“I believe that the housing market will not recover until we get to the bottom of the house price falls and, to that end, we must stop talking of green shoots and instead talk about a realistic bottom of -30 per cent from peak. At the recent CML conference the opening speaker and others talked of a drop of over 40 per cent but I believe if everyone talks of a 30 per cent drop now we will get there quickly and then will be the time to talk the market up from a realistic bottom as nobody sensible is going to invest into a declining market.” Tom Parker, Managing Director, Quest


Robert Jordan, Jordan's
“The Government needs to introduce more initiatives for first-time buyers to help them onto the property ladder. An idea would be to provide first-time buyers with a ‘gift’, never to be repaid, of up to £10,000 or five per cent, whichever is the lesser of a property purchase; with the purchaser to find an equivalent amount. £1bn will support 100,000 house purchases!” Robert Jordan


A modern cornerstone of the UK housing mix, introduced with all the finest intentions, tremendously successful for nearly 15 years, until greed – on the part of some ‘get rich quick’ inexperienced investors and over eager lenders – tarnished its name, Buy To Let still has an extremely important role to play. 

Robert Jordan, Jordan's
“The Government must, as a priority, insist that banks and lending institutions lend up to 85 per cent on mortgages to landlords for buy to let property, which must be let and available to be let for at least five years. ” Robert Jordan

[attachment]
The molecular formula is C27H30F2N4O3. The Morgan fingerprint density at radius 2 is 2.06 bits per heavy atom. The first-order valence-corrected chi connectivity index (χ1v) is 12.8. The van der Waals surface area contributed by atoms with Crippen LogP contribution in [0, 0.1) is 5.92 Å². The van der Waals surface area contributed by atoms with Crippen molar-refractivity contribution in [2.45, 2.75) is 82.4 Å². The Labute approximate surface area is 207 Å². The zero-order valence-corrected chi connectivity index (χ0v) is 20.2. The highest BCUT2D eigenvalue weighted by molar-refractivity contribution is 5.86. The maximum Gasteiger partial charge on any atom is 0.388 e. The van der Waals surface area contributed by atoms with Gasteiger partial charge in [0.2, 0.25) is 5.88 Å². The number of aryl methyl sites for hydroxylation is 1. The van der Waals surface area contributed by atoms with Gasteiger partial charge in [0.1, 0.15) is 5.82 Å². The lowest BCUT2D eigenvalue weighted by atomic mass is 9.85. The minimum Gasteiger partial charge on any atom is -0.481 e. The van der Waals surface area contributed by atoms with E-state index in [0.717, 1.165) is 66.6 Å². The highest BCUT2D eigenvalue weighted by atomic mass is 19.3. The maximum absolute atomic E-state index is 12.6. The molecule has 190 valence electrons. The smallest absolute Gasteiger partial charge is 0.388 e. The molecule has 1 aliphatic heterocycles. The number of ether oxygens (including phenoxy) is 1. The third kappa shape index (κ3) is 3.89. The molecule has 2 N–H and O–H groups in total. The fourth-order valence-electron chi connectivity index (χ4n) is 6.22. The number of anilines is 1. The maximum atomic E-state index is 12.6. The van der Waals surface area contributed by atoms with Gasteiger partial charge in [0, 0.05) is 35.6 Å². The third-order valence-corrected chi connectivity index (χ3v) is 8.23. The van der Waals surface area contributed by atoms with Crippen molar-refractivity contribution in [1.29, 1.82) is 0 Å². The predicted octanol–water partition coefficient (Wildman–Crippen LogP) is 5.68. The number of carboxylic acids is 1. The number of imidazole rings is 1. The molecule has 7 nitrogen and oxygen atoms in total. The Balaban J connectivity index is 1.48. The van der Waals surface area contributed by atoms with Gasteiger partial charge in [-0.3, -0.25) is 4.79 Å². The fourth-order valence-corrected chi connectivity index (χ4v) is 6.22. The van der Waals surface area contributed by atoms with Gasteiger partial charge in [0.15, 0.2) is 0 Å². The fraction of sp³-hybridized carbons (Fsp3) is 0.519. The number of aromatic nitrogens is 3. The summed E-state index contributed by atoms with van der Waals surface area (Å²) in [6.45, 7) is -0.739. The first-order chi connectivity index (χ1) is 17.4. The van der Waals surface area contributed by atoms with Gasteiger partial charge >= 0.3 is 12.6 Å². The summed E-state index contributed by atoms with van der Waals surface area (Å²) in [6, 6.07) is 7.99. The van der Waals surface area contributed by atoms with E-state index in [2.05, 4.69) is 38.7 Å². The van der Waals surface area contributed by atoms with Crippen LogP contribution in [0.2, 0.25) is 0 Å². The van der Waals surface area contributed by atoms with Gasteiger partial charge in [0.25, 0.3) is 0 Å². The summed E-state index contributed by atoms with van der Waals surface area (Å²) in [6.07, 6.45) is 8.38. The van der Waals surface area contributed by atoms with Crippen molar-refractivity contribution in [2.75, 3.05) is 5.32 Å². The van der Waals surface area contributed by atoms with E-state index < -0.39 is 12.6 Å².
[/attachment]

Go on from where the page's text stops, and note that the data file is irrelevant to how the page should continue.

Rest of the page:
Achim Amann, Director,
“Now is the time for bold moves from Gordon Brown. The UK should join the Euro and focus on a closer relationship with France and Germany. Even though this might be considered as political suicide for the party it would do our economy a massive favour.” Achim Amann, Director, 


Trevor Ambrahamson, Glentree Estates
“We have big problems to come in housing shortages. We have not been building anything like enough homes and now we are not building any at all. So demand is going to increase and, because all the inflationary tools are now pumping at maximum throttle (super low interest rates, huge government borrowing, quantitative easing), we will have massive inflation and house prices will rise dramatically.” Trevor Ambrahamson, Glentree Estates, NW11


Boris Johnson’s low-cost home ownership initiative 

Spring has, traditionally, heralded the annual rebirth of the housing market. It’s wonderful to move into your house for Easter, the warmer weather encourages evening viewings and fun weekends spent nosing around peoples’ houses. But what of this Spring? Is it happening or has the lack of useful activity in the corridors of power caused the continuation of the frozen market?

Boris Johnson, Mayor Of London
The Mayor of London has been busy planting seeds. Boris Johnson has launched a multi-million pound low cost home ownership initiative, ‘First Steps’ which is aimed at helping Londoners onto the property ladder as well as more money to kick start the development of 3000 ‘affordable’ houses. 

Boris Johnson, Mayor of London